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United States Department of Agriculture

Agricultural Research Service

Research Project: GENOMICS AND ENGINEERING OF STRESS-TOLERANT MICROBES FOR LOWER COST PRODUCTION OF BIOFUELS AND BIOPRODUCTS

Location: Crop Bioprotection Research

Title: Functional Genomics of Microbial Stress Tolerance

Authors
item Liu, Zonglin
item Slininger, Patricia

Submitted to: Meeting Abstract
Publication Type: Abstract Only
Publication Acceptance Date: December 2, 2004
Publication Date: N/A

Technical Abstract: Advances in genomic sequence and microarray technology have revolutionized our understanding of biology. At the National Center for Agricultural Utilization Research (NCAUR), we study basic molecular mechanisms of microbial stress tolerance to apply for value-added agricultural utilization practice using functional genomics, specifically for industrially significant microorganisms. Currently, we fabricate and use gene chips of 70-mer DNA oligo microarrays for complete genome of Saccharomyces cerevisiae and a newly sequenced prokaryotic genome of Pseudomonas fluorescens Pf-5. We developed exogenous ribosomal nucleic acids as standard quality controls used for validation, normalization, and quality controls of microarray to ensure data reliability and reproducibility. We further developed novel microarray design to improve the microarray technology. With our well-equipped facilities of microarray laboratory, including GeneMachines OmniGrid 300 microarrayer, Axon Instrument GenePix 4000B scanner, NanoDrop Spectrophotometer, TECAN HS 4800 hybridization station, and GeneSpring software; we have the capacity to perform complete microarray studies from array design and fabrication to hybridization and data analysis. Since the initiation of this project in December 2002, we have observed huge amount of interested data, delivered numerous presentations in academic and professional conferences nationally and internationally, and generated several publications in peer-reviewed journals. We are interested in and encourage multidiscipline collaborations for a better understanding of system biology within and beyond Peoria NEXT.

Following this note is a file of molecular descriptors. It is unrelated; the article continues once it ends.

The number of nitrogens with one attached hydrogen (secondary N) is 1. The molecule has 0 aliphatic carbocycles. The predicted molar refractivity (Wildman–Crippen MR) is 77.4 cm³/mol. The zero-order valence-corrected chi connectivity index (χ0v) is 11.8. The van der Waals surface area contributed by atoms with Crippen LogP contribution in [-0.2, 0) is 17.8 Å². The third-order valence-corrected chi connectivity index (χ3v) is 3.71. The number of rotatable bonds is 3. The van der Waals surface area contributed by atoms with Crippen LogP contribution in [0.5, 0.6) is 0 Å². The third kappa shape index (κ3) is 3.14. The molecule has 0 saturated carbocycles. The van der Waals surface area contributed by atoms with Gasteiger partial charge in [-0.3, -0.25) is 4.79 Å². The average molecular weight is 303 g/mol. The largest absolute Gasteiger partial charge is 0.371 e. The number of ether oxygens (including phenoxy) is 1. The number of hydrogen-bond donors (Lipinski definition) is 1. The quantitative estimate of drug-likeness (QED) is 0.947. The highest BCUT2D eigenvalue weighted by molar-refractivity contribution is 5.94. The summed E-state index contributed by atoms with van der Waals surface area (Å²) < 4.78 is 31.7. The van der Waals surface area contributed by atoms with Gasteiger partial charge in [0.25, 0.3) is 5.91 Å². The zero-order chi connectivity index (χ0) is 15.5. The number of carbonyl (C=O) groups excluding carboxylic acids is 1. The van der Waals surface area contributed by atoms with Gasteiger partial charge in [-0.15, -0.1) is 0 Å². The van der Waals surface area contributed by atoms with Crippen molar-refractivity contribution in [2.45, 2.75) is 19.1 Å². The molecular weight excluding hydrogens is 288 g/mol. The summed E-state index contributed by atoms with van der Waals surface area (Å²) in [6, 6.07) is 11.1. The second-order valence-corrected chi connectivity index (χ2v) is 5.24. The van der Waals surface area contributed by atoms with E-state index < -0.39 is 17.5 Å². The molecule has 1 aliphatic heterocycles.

Last Modified: 8/22/2014